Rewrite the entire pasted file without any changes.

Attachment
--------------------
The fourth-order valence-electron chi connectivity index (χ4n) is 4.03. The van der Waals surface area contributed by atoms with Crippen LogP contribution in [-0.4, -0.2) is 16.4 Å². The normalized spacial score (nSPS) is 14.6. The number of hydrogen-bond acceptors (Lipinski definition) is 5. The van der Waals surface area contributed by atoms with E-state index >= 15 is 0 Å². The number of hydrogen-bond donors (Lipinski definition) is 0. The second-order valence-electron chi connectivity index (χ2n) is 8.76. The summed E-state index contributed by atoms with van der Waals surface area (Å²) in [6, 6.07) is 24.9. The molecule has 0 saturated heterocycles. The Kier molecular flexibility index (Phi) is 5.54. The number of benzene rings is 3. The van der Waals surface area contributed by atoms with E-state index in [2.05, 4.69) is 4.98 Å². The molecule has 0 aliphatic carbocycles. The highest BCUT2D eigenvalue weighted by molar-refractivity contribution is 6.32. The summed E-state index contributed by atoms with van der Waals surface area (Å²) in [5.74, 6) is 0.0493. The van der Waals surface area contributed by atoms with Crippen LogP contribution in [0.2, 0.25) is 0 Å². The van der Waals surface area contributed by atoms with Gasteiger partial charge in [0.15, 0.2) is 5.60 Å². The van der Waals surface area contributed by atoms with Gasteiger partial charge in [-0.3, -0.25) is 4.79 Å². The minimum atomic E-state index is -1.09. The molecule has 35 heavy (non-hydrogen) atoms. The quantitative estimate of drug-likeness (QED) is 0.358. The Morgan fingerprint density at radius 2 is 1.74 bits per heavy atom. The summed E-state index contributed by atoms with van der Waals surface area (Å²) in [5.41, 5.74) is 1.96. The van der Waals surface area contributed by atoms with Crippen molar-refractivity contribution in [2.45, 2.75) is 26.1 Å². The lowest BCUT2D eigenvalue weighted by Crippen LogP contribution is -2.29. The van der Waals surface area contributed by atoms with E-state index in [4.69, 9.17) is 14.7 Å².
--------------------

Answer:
The fourth-order valence-electron chi connectivity index (χ4n) is 4.03. The van der Waals surface area contributed by atoms with Crippen LogP contribution in [-0.4, -0.2) is 16.4 Å². The normalized spacial score (nSPS) is 14.6. The number of hydrogen-bond acceptors (Lipinski definition) is 5. The van der Waals surface area contributed by atoms with E-state index >= 15 is 0 Å². The number of hydrogen-bond donors (Lipinski definition) is 0. The second-order valence-electron chi connectivity index (χ2n) is 8.76. The summed E-state index contributed by atoms with van der Waals surface area (Å²) in [6, 6.07) is 24.9. The molecule has 0 saturated heterocycles. The Kier molecular flexibility index (Phi) is 5.54. The number of benzene rings is 3. The van der Waals surface area contributed by atoms with E-state index in [2.05, 4.69) is 4.98 Å². The molecule has 0 aliphatic carbocycles. The highest BCUT2D eigenvalue weighted by molar-refractivity contribution is 6.32. The summed E-state index contributed by atoms with van der Waals surface area (Å²) in [5.74, 6) is 0.0493. The van der Waals surface area contributed by atoms with Crippen LogP contribution in [0.2, 0.25) is 0 Å². The van der Waals surface area contributed by atoms with Gasteiger partial charge in [0.15, 0.2) is 5.60 Å². The van der Waals surface area contributed by atoms with Gasteiger partial charge in [-0.3, -0.25) is 4.79 Å². The minimum atomic E-state index is -1.09. The molecule has 35 heavy (non-hydrogen) atoms. The quantitative estimate of drug-likeness (QED) is 0.358. The Morgan fingerprint density at radius 2 is 1.74 bits per heavy atom. The summed E-state index contributed by atoms with van der Waals surface area (Å²) in [5.41, 5.74) is 1.96. The van der Waals surface area contributed by atoms with Crippen molar-refractivity contribution in [2.45, 2.75) is 26.1 Å². The lowest BCUT2D eigenvalue weighted by Crippen LogP contribution is -2.29. The van der Waals surface area contributed by atoms with E-state index in [4.69, 9.17) is 14.7 Å².